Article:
The median income for a household in the borough was $64,071, and the median income for a family was $72,740. Males had a median income of $58,553 versus $32,567 for females. The per capita income for the borough was $32,017. About 2.2% of families and 2.8% of the population were below the poverty line, including 3.1% of those under age 18 and 3.9% of those age 65 or over.


Murrysville is within the Franklin Regional School District. The district operates five schools: three elementary (Sloan, Heritage, Newlonsburg), Franklin Regional Middle School, and Franklin Regional High School, with Dr. Gennaro Piraino [9] as the district's superintendent. Private schools include Mother of Sorrows Catholic School. The Franklin Regional Senior High School is listed among the "50 top-performing public high schools in Pennsylvania".[10] Though Murrysville generally has a below average crime rate, a five-minute stabbing spree on April 9, 2014, at Franklin Regional High School received national publicity when 21 students and a security guard were injured.[10][11]

Notable people

Local features

The Haymaker Gas Well in Murrysville was the nation's first commercial natural gas well. For some time, it remained the largest commercial gas well in the world.[13]

Since 1933, Murrysville has had a "tree sign" spelling out the word "Murrysville". The trees were landscaped to grow and form the letters by local Boy Scouts. The sign is situated on a large hill as one enters the Municipality from the Murrysville–Monroeville border, near U.S. Route 22. In 1947, the sign was featured in "Ripley's Believe It Or Not" as the world's largest arboreal sign.[14] (It is no longer the world's largest, or even the largest in the country; "Luecke", near San Antonio, Texas, is much larger.) The "Y" in the Murrysville sign points to the Haymaker Gas Well.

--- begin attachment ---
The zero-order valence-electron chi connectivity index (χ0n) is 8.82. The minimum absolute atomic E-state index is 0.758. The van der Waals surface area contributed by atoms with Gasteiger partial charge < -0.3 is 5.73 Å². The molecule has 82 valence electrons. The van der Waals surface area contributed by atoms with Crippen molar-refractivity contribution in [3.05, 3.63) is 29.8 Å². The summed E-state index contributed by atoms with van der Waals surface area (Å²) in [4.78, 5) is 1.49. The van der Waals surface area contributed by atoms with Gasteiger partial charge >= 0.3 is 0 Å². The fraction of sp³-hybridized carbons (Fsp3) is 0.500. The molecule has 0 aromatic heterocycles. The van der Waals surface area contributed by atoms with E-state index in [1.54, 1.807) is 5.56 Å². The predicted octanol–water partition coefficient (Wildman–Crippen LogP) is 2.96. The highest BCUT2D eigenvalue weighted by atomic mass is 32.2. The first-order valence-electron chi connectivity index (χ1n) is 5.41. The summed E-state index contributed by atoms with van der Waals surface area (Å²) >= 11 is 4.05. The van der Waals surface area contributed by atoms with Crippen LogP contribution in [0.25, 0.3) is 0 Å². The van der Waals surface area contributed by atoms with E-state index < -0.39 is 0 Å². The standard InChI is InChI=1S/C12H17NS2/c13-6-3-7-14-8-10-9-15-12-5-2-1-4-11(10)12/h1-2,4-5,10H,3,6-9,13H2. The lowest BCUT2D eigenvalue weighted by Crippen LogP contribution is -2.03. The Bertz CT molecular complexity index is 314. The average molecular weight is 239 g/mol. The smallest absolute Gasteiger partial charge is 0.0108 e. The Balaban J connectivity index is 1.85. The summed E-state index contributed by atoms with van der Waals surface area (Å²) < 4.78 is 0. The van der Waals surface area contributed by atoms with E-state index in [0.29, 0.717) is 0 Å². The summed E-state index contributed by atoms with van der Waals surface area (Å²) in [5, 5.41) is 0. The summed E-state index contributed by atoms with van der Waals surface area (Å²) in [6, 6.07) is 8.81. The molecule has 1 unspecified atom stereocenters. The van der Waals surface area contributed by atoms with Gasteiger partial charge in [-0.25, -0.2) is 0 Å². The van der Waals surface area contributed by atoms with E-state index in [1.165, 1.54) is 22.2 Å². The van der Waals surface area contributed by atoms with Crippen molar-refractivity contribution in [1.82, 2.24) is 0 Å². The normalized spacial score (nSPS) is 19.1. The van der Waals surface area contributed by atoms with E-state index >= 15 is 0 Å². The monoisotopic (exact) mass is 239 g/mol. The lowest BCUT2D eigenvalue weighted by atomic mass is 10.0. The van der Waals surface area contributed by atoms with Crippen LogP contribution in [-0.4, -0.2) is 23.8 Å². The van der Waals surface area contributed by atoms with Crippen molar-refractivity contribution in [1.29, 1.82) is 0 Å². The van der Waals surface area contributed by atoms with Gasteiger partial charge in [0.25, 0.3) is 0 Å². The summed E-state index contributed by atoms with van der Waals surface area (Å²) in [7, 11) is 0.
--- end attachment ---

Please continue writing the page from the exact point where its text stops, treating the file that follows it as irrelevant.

See also


  1. ^ Population Estimates Boundary Changes, United States Census Bureau, 2007-07-01. Accessed 2008-11-06. Archived October 12, 2013 at the Wayback Machine
  2. ^ "US Gazetteer files: 2010, 2000, and 1990".  
  3. ^ "Murrysville: United States". Geographical names. Retrieved 2014-04-09. 
  4. ^ Murrysville Council
  5. ^ "American FactFinder".  
  6. ^ "Annual Estimates of the Resident Population for Incorporated Places: April 1, 2010 to July 1, 2014". Retrieved June 4, 2015. 
  7. ^ "Land Patterns" (PDF). Municipality of Murrysville. Archived from the original (PDF) on August 8, 2004. Retrieved 2007-10-26. 
  8. ^ "About Murrysville". Municipality of Murrysville. Retrieved 2011-03-09. 
  9. ^ Franklin Regional hires Piraino as superintendent | TribLIVE
  10. ^ a b Alex Johnson (2014-04-09). "Five Questions About Alex Hribal and the Pennsylvania School Stabbings". NBC News. 
  11. ^ Up to 22 people stabbed at Pennsylvania high school
  12. ^ Pittsburgh Magazine
  13. ^
  14. ^ Cleary, Caitlin (2005-06-06). "Murrysville landmark is fading from view". Pittsburgh Post-Gazette. 

External links

  • Municipality website
  • Murrysville's official Community Magazine
  • Murrysville Economic and Community Development Corporation
  • The Murrysville Star
  • Murrysville Business Directory
  • News articles about the Murrysville tree sign and efforts to restore it: Pittsburgh Post-Gazette, February 16, 2006
  • , based in MurrysvillePenn-Franklin News